What Does The Term 'Television' Mean These Days?

Let's put one thing behind us right away -- the integration of Internet features with the conventional television set and set-top boxes (often referred to as Connected TV and Smart TV) speaks to the technological marriage between computers and these devices. Real "convergence," however, speaks to the seamless combination of multiple services, such as interactive media, Internet TV, over-the-top-content and on-demand streaming media, which enable viewers to conveniently access both broadcast and web-based multimedia content on a television set using a single remote control and a single on-screen interface. Convergence is well under way and accelerating at fiber optic transmission speed. Nothing can stop it. 

Real convergence is more than Jetsonian in its capabilities. To my recollection, the only service "The Jetsons'" wall-mounted flat panel displays provided was an early beta version of FaceTime, Apple's awesome and simple video calling feature.  Today, George Jetson can not only speak face-to-face with Mr. Spacely via his SkyPad, he can send real time email and text messages, and transfer images, still and moving, to every Jane who buys Spacely Space Sprockets during demographically targeted commercial ad spots appearing 6, 12 and 19 minutes into "The Real Housewives of Orbit City."  And, believe it or not, the forthcoming, though hush-hush, 60" SkyPad3 will instantly transfer George's HD imagery to another SkyPad3 (or above) in real time as he chases Astro out to the AeroDeck. That's right, George; advanced image stitching technology will allow family, friends and business associates equipped with a SkyPad3 to watch YOU from afar as if they were there with you! 



The proliferation of converged devices/services, mobile and stationary, means we will be inevitably and forever surrounded by increasing numbers of video displays -- and I mean surrounded. This subtopic alone justifies its own story, but for now, let's agree this is a foregone conclusion and focus on what the term "television" actually means to the viewing public these days.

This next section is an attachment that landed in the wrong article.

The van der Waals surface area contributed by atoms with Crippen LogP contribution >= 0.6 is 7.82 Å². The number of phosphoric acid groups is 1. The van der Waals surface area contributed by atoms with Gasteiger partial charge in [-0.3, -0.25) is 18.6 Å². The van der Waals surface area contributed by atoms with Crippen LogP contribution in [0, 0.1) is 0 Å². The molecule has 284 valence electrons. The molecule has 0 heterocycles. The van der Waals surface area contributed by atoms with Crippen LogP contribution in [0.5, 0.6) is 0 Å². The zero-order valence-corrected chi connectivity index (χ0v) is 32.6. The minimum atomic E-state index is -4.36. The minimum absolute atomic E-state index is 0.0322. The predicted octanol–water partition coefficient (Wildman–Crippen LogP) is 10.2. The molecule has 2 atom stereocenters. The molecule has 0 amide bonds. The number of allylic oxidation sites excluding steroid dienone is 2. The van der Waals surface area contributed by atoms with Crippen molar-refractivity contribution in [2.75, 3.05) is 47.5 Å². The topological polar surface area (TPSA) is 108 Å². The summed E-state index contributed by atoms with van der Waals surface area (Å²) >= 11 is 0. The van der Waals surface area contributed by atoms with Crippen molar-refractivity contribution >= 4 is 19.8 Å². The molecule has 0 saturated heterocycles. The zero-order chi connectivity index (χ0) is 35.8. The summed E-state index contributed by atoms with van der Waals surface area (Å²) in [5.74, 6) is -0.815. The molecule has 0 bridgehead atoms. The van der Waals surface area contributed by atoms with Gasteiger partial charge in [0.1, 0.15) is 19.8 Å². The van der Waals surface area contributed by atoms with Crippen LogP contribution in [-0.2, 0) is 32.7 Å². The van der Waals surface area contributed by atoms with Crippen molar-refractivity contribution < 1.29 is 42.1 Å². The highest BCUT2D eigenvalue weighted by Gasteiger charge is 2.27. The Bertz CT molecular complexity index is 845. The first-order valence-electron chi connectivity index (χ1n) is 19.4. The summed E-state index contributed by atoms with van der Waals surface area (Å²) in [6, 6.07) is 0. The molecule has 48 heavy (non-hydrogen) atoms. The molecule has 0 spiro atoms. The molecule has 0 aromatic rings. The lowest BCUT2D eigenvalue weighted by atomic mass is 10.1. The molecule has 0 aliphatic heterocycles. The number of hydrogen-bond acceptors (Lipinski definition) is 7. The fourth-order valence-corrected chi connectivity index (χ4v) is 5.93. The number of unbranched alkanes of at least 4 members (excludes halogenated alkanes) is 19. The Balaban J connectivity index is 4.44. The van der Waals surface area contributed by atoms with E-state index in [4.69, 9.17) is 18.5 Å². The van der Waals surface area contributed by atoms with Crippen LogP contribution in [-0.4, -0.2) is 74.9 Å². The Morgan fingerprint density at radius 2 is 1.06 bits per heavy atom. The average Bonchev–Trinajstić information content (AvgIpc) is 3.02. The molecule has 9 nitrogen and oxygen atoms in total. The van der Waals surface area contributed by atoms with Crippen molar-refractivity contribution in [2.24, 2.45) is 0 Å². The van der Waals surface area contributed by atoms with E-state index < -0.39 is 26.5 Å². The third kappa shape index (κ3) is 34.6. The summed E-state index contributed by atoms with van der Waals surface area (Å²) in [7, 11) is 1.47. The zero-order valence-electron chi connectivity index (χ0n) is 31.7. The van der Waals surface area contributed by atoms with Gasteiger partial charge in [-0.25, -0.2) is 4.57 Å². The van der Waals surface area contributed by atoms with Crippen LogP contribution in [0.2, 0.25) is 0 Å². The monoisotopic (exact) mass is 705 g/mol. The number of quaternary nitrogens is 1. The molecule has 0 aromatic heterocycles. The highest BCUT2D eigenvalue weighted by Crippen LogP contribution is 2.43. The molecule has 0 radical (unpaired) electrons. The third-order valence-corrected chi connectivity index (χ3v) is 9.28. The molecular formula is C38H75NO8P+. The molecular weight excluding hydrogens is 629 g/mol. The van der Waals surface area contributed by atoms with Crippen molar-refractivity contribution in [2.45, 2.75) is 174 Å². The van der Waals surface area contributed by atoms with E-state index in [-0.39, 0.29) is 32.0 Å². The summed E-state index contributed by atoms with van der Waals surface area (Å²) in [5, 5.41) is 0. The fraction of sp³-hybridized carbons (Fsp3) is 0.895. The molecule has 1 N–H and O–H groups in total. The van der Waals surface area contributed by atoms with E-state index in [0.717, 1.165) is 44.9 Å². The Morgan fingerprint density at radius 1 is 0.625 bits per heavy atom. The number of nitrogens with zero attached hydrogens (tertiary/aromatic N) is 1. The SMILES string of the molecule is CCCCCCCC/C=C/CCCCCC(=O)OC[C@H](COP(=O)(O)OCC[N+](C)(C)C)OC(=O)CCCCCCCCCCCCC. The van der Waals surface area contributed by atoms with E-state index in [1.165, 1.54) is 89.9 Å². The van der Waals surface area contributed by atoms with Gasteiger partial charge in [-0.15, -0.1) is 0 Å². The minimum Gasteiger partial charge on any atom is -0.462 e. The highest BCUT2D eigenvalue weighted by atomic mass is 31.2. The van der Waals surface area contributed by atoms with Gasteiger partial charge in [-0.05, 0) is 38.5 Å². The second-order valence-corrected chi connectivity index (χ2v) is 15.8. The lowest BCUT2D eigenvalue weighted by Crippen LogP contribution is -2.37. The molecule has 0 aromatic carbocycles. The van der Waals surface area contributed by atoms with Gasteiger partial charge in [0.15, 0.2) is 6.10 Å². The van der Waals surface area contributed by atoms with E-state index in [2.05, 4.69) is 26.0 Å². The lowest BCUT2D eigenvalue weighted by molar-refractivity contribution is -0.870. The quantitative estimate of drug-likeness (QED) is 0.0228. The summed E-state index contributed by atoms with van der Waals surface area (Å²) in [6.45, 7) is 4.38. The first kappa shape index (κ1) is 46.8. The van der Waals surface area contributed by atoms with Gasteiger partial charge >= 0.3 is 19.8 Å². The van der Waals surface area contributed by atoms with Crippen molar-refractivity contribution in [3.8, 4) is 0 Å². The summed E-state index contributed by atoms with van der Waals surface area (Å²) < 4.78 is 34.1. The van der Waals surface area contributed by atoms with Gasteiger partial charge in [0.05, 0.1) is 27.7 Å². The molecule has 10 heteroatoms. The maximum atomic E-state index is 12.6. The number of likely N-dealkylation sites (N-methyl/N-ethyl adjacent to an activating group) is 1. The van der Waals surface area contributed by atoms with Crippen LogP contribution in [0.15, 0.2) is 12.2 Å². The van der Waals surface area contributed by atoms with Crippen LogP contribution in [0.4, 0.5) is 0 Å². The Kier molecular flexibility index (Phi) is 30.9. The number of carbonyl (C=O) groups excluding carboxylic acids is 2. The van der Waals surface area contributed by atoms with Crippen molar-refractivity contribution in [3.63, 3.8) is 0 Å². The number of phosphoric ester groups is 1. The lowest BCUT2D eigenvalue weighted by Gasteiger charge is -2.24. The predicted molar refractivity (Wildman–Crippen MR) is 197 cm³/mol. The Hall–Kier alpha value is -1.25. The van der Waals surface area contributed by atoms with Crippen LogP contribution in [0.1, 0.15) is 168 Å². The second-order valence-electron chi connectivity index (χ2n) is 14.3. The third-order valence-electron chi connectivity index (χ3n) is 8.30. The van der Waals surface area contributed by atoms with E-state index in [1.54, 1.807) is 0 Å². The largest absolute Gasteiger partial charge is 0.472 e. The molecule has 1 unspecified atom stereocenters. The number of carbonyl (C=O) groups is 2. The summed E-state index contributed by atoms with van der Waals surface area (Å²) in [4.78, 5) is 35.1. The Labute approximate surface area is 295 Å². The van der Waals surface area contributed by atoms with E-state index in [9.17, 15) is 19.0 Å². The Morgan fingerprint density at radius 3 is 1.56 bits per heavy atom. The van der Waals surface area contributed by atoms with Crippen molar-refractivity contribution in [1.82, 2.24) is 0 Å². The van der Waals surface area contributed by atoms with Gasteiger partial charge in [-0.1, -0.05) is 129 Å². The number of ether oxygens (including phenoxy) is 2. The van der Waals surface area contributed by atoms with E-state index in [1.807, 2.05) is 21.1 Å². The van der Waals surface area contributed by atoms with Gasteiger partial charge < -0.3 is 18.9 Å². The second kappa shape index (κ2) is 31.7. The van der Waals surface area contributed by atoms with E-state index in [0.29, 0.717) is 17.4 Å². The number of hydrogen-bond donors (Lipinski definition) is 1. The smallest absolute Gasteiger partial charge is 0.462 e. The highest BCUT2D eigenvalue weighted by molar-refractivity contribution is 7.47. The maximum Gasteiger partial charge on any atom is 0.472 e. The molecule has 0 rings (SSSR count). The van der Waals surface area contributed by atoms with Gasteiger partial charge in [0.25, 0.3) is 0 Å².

On a historic basis, the term "television" has been used to describe (a) the telecommunication medium for transmitting moving images and sound; (b) a viewing device that receives television signals; and (c) the programming/content delivered to these devices.  With all due respect to all the cool technology behind the black glass, the worldwide viewing audience could generally care less about the technology of delivery, whether by satellite, cable/Internet, digital radio transmission or WiFi.  They just want their favorite shows, movies, news broadcasts, etc., when and wherever they want it. On the device side of the equation, however, "television," in my book, has taken on new meaning.

While the television set has been the de facto display device since the late 1920s, I believe that most consumers around the world now consider all devices capable of receiving and displaying moving images and sound, to be television.  Is your iPad a mobile computer? Yes. Does your iPad receive and display video? Yes. Do these feature sets seamlessly combine multiple services using a single control device (your finger) and on-screen interface?  You bet they do; and that makes my iPad a mobile television set. And my iPhone, which offers the same features, and just so happens to have an integrated telephone to boot, is also a mobile television set.  Label these devices any way you choose, they're television sets to me -- they're just connected now, and smarter for it.

In industry parlance, the images and sound we receive on all these devices is referred to as "content."  But to the viewing audience watching their favorite show, a feature film, a documentary, a news program, interacting with advertisers, and socially sharing their interests and actions with friends, fans and followers -- whether they're chilling in their family room, sitting on a plane, or sunning at the beach -- the programming they're watching, short and long-form, is quintessential Television, circa 2011, regardless of the transmission medium or display device.